One minor issue though, is that at 10% battery remaining, the phone suddenly died and got stuck in a reboot cycle.   This suggests the battery life/remaining isn’t possibly quite as accurate as it could be, although it could be argued that on its first charge, FirefoxOS hadn’t accumulated enough battery metrics to accurately predict exhaustion.

Camera

Image of back of Open C, showing camera.
The Open C’s camera

This is a tricky area to judge.  This is a £34 phone.  It’s difficult to buy a decent point-and-shoot camera for that price, so how does one judge this fairly?

The 3.2MP sensor is mounted on the back of the phone near the top, in the customary location.  There is no flash or manual/autofocus, and video recording is a rather old-school 352×288@15fps (according to GSMArena).  My testing seemed to concur with that.  Photos are stored as JPEGs, unless edited (in which case, for some reason they are then stored as PNGs), and videos as 3GP files.

In low-light settings, you can only expect average quality at best.  Still, to the naked eye, colour accuracy could have been a lot worse.

The included software does allow some recolouring to help adjust pictures, and the Aviary app is easy to download and install, for more comprehensive off-line photo editing.

Hardware Buttons

Finally, the buttons themselves.  In general use they don’t feel flimsy and give sufficient feedback.  But I do question the positioning of the volume rocker and wonder if it is on the wrong side?  I tend to be ambidextrous when using my phone – it goes to either ear indiscriminately.  I suppose the volume rocker has to be on one side – the right hand side it is!

Summary

Considering this is a £34 phone…

  • Build and general quality is better than expected
  • Setting up is straightforward – although a couple of caveats:
    • Importing VCard contacts from microSD card failed on first attempt, but then worked
    • Plugging microUSB cable into phone didn’t have that reassuring “click”, but connection seems secure enough. (NOTE: this may have been the cable I was using; another cable did seem more secure)
  • Size and thickness is very reasonable – and better than I was led to believe on some blogs/vlogs.  Phone is not too bulky and has a reassuring thickness when in the hand.
  • As a media device it’s fairly average, but as a phone which you won’t care about scratching up and little and using to the full, it’s great.   At the price, you can forget about protective cases – just chuck it in a bag or your pocket and get on with life!

Final words

Comparing to flagship smartphones is unwarranted.  It is not a flagship but an entry-level phone – so comparisons should be with Android phones at same price!

I was pleasantly surprised by the Open C.  The phone hardware, at this price, is exceptionally good value.  No, unless you’re incredibly limber it will not allow you to post selfies to Facebook (with no front-facing camera present), but is this a major thing?

Likewise, it’s a fairly “lightweight” experience all round: apps are less functional than their Android or iOS brethren, and the OS is less “tweakable”.  But as a result, it’s swift and responsive in use, and the vast majority of software included is stable and acceptable.

As an entry-level smartphone, for £34 + £5 p&p, I find it hard to fault.  If it weren’t for the stellar camera on my S4, I might consider switching to it.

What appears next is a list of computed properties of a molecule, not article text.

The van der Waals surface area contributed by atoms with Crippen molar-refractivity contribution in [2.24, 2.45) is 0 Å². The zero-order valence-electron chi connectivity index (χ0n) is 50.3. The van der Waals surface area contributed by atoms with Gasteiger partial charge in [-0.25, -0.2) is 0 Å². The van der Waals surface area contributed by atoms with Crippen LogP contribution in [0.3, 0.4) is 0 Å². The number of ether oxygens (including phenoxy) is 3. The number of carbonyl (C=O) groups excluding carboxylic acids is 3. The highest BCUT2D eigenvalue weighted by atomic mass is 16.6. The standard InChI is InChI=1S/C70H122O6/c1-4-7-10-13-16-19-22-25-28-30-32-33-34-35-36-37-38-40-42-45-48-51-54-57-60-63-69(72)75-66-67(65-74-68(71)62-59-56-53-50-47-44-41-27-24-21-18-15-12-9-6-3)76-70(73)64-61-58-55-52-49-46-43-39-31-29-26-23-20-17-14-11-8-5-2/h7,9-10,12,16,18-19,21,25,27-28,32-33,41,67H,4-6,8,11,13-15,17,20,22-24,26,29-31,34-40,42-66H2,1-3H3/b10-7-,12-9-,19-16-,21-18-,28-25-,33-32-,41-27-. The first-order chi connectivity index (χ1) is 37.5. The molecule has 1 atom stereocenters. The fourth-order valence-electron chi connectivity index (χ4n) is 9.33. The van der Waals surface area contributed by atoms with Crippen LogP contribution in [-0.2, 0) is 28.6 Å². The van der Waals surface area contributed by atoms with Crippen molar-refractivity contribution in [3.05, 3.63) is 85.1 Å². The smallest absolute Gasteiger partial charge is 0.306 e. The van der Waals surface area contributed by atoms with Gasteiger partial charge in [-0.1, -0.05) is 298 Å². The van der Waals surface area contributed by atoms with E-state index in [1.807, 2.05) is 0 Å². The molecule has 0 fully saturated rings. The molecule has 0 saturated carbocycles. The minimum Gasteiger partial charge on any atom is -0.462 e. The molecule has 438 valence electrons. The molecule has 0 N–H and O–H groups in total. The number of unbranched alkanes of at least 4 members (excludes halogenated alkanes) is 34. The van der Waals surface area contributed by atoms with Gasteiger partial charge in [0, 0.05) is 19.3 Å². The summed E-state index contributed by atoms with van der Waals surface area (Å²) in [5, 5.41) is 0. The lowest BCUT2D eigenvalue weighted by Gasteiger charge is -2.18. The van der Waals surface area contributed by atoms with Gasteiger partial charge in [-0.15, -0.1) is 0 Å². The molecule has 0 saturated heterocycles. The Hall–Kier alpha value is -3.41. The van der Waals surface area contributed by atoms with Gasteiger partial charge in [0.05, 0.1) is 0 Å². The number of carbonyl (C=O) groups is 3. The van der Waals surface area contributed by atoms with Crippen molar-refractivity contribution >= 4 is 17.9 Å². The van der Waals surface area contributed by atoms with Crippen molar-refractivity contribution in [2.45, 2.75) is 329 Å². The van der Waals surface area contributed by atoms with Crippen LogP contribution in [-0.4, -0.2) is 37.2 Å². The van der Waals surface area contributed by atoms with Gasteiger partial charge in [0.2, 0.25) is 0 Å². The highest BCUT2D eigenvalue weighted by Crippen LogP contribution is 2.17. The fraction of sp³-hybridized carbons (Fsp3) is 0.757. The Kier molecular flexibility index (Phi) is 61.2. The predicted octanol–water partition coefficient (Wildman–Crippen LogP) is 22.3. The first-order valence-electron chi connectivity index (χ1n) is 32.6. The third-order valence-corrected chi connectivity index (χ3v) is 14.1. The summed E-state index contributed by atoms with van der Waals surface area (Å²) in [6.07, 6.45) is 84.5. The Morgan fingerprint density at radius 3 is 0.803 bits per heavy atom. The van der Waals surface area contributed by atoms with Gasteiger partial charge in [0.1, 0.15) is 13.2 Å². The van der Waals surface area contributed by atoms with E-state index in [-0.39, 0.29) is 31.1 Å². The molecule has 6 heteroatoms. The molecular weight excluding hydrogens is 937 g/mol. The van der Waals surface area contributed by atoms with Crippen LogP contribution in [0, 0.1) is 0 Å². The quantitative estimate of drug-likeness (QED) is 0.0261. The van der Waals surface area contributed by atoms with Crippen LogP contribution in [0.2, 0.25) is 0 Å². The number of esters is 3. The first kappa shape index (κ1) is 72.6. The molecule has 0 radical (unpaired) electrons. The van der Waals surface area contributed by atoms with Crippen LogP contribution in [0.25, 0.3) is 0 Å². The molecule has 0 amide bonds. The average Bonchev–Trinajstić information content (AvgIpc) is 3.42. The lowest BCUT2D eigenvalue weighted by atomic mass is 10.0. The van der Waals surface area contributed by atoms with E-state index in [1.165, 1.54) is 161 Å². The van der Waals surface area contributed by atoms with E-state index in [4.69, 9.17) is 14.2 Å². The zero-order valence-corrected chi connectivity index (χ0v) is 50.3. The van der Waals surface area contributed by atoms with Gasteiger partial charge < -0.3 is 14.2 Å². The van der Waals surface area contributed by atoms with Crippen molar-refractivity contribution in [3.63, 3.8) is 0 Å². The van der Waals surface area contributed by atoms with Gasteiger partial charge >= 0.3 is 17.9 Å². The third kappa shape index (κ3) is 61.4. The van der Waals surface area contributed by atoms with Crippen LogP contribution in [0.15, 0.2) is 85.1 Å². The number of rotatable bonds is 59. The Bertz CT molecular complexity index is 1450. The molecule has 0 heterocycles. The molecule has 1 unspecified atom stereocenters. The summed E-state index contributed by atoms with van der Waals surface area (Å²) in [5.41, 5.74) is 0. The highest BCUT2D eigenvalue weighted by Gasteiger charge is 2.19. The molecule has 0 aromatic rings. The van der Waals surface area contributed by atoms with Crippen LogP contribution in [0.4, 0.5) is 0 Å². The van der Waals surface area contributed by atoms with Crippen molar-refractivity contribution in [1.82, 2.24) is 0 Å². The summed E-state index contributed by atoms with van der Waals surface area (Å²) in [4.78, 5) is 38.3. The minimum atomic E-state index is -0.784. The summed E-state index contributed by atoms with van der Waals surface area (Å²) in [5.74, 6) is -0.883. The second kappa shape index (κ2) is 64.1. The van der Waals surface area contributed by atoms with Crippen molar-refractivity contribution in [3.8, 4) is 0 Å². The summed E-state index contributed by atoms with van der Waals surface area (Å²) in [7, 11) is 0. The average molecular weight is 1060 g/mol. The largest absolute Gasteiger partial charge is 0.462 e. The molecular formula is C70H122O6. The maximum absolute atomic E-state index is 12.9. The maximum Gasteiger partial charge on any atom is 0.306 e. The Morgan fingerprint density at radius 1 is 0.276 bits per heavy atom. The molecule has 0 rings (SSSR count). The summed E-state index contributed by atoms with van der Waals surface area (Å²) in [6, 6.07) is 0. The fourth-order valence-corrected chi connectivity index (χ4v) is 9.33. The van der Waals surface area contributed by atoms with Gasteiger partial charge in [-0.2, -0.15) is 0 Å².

A more in-depth review of FirefoxOS plus full specs on the Open C can be found at GSMArena.

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Fix permissions error with KVM virtual machine on Debian

I recently upgraded my laptop hard drive and decided to move all the virtual disk files of my virtual machines to my home directory.

However, when trying to run the VM, an error notification appeared:

Error starting domain: internal error process exited while connecting to monitor: Warning: option deprecated, use lost_tick_policy property of kvm-pit instead.
kvm: -drive file=/home/sd/libvirt/images/WinXPsp3IE8-d3.qcow2,if=none,id=drive-ide0-0-0,format=raw,cache=writeback: could not open disk image /home/sd/libvirt/images/WinXPsp3IE8-d3.qcow2: Permission denied

The Details section of that dialog showed me where the error was occurring:

Traceback (most recent call last):
 File "/usr/share/virt-manager/virtManager/asyncjob.py", line 45, in cb_wrapper
 callback(asyncjob, *args, **kwargs)
 File "/usr/share/virt-manager/virtManager/asyncjob.py", line 66, in tmpcb
 callback(*args, **kwargs)
 File "/usr/share/virt-manager/virtManager/domain.py", line 1114, in startup
 self._backend.create()
 File "/usr/lib/python2.7/dist-packages/libvirt.py", line 620, in create
 if ret == -1: raise libvirtError ('virDomainCreate() failed', dom=self)
libvirtError: internal error process exited while connecting to monitor: Warning: option deprecated, use lost_tick_policy property of kvm-pit instead.
kvm: -drive file=/home/sd/libvirt/images/WinXPsp3IE8-d3.qcow2,if=none,id=drive-ide0-0-0,format=raw,cache=writeback: could not open disk image /home/sd/libvirt/images/WinXPsp3IE8-d3.qcow2: Permission denied

 

… or, at least, that’s what I hoped.  Except it didn’t.

For a long time, I played around with permissions on the virtual disk image itself, the directory containing it, and further back/up until reaching ~.  None of it helped.

Then I stumbled upon this libvirt bug report.  Comment #6 by Cole Robinson was what I needed:

“What virt-manager typically offers to do is use ACLs to allow the ‘qemu’ user search permissions on your home dir, which is all it should need and is fairly safe and restrictive.”

In order to check and set this, you’ll need to use the File Access Control utilities – getfacl and setfacl:

# cd /home

My home is “sd”

# getfacl sd

# file: sd
# owner: sd
# group: sd
user::rwx
user:root:--x
user:www-data:r-x
group::r-x
group:www-data:r-x
mask::r-x
other::---

The reason I have www-data with read and execute permissions is that I do web development and testing, and I also keep all my web-dev files in ~ too.  This just makes my system more “portable”, safer to upgrade and/or easier to migrate to a different Linux.

To set the required permission for libvirt / qemu, you just issue this one liner:

# setfacl -m u:libvirt-qemu:r-x sd

.. substituting sd for your own ~ directory name.